Singapore’s electric vehicle trial is expected to be plugged in by June, after a delay of about a year.
But the initial fleet of battery-powered cars may be far smaller than planned because of supply disruptions in Japan.
The first fleet of five Mitsubishi i-MiEVs has been delivered to Singapore, a spokesman for the Energy Market Authority (EMA) told The Straits Times.
The battery-powered cars are part of a $20 million trial announced by the EMA in 2009 to test the durability and viability of electric vehicles in a tropical city.
The trial is open only to institutions, government bodies and corporations.
Of the five cars, two - owned by the the Ministry of Manpower (MOM) - have been registered for use.
Ms Low Peck Kem, divisional director of MOM’s national human resources division, said the ministry was invited to take part in the electric-vehicle trial. The ministry agreed as the cars would help ‘in our efforts in environmental protection’, she added.
The two i-MiEVs will be used mainly for site inspections, she said. Although they have been registered for a number of weeks now, they will not be put to use until June, when the charging points are up.
Under initial plans announced in 2009, 50 i-MiEVs were expected to be delivered to Singapore this year. But the figure was later halved to 25 for unknown reasons.
The Straits Times understands that only 10 might be available this year - five have arrived.
The EMA spokesman said: ‘Delivery of the next batch has yet to be confirmed in the light of production delays in Japan arising from the recent earthquake.’
Another reason, sources said, was that parties keen to buy the cars are waiting for the charging infrastructure to be up before ordering them.
One company, vehicle rental firm Smart Automobiles, has changed its mind about buying electric cars for its fleet.
‘It has taken too long to happen,’ said Smart managing director Johnny Harjantho. ‘Customers who were keen to rent these cars have lost interest.’
At the moment, buyers have only one choice: the i-MiEV. Other car-makers with electric models have yet to import them, although Renault is expected to do so by the end of the year or early next year.
The lithium-powered i-MiEV hits 100kmh in about nine seconds and has a top speed of 140kmh. Under ideal conditions, it has a range of 160km between charges.
German components maker Bosch, which clinched the deal to set up the charging network, said it is ready to roll out 25 stations by next month.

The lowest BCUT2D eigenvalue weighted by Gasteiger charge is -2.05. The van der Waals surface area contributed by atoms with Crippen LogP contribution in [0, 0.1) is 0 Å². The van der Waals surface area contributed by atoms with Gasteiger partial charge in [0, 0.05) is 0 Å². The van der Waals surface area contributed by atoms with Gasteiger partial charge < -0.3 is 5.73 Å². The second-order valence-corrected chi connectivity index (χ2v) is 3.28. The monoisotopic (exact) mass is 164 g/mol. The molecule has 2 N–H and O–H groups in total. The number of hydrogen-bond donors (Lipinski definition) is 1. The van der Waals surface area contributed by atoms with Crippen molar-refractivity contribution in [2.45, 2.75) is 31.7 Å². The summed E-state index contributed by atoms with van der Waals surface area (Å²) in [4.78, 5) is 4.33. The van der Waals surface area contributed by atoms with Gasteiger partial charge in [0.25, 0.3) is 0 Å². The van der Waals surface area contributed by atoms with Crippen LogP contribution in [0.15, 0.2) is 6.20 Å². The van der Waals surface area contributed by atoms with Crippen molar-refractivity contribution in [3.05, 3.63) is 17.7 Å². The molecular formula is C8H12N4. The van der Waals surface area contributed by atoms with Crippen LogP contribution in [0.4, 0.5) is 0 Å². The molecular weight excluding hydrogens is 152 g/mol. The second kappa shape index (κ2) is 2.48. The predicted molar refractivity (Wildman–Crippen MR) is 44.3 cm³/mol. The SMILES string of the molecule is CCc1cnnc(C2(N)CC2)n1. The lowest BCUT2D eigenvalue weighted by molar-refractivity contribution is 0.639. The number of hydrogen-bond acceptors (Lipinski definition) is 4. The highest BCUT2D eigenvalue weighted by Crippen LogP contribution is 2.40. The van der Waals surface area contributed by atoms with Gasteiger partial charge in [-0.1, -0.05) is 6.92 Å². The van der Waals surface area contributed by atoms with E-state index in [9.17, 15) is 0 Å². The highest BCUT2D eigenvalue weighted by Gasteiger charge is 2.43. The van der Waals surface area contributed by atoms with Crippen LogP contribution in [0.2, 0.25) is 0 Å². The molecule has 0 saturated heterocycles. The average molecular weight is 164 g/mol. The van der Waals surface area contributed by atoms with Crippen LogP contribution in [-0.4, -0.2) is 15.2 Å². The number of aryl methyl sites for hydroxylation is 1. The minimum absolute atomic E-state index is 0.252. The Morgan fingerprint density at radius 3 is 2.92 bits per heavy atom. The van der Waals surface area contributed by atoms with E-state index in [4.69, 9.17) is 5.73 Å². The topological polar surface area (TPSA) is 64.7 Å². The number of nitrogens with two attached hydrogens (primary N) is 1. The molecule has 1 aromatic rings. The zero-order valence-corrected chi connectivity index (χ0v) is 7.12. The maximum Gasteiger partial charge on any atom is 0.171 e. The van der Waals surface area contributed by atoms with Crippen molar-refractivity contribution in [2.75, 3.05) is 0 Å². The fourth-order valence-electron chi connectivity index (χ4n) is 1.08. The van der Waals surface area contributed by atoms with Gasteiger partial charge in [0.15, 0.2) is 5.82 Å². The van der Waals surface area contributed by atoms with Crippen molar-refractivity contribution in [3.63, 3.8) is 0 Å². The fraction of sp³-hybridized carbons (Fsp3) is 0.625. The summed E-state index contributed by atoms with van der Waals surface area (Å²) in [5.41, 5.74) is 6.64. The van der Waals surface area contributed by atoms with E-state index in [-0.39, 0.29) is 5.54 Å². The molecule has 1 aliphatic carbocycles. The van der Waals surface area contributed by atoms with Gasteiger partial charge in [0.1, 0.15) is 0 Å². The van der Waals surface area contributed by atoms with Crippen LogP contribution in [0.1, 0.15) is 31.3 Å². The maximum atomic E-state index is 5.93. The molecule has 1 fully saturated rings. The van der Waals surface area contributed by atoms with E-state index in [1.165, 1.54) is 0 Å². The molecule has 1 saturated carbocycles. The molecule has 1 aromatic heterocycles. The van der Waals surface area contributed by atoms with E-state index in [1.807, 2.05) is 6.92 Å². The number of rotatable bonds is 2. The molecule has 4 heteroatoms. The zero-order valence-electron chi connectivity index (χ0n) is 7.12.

The stations will charge a vehicle fully within eight hours. There will also be a quick charging station which gives a full charge in 45 minutes. But as of last week, none of the stations had been installed. The company would not say more.
The EMA spokesman, responding to queries from The Straits Times, said preparations were under way for the first batch of six charging stations to be set up by June.
Singapore-based Greenlots, an electric vehicle charging systems company, is supplying Bosch with the tamper- and weather-proof chargers - which are made completely here.
The chargers incorporate smart features, such as controlling power supply to prevent brown-outs in the building where the chargers are installed; and storing usage history.
Mr Oliver Risse, managing director of the three-year-old company, said each charger costs around $4,000 to $5,000.
Besides the electric vehicle trial, he said several property developers - including Australia’s Lend Lease and Singapore’s CDL Group - are also in talks with Greenlots to install about 100 chargers in 40 to 50 buildings here.
One of the biggest road humps to ready adoption of this greener form of mobility is cost, observers said.
Despite being exempt from taxes and the certificate of entitlement scheme, the i-MiEVs assigned for the EMA-led trial cost around $90,000 each - approximately the cost of a Toyota Corolla sedan, a substantially bigger car.
If an individual were to buy one with the existing green vehicle rebate accorded to eco-friendly vehicles such as compressed natural gas and hybrid cars, it would easily cost more than twice that.
Tesla of America, which had hoped to be part of the test-bed, packed up and left Singapore in February after it failed to secure tax exemption for its cars.
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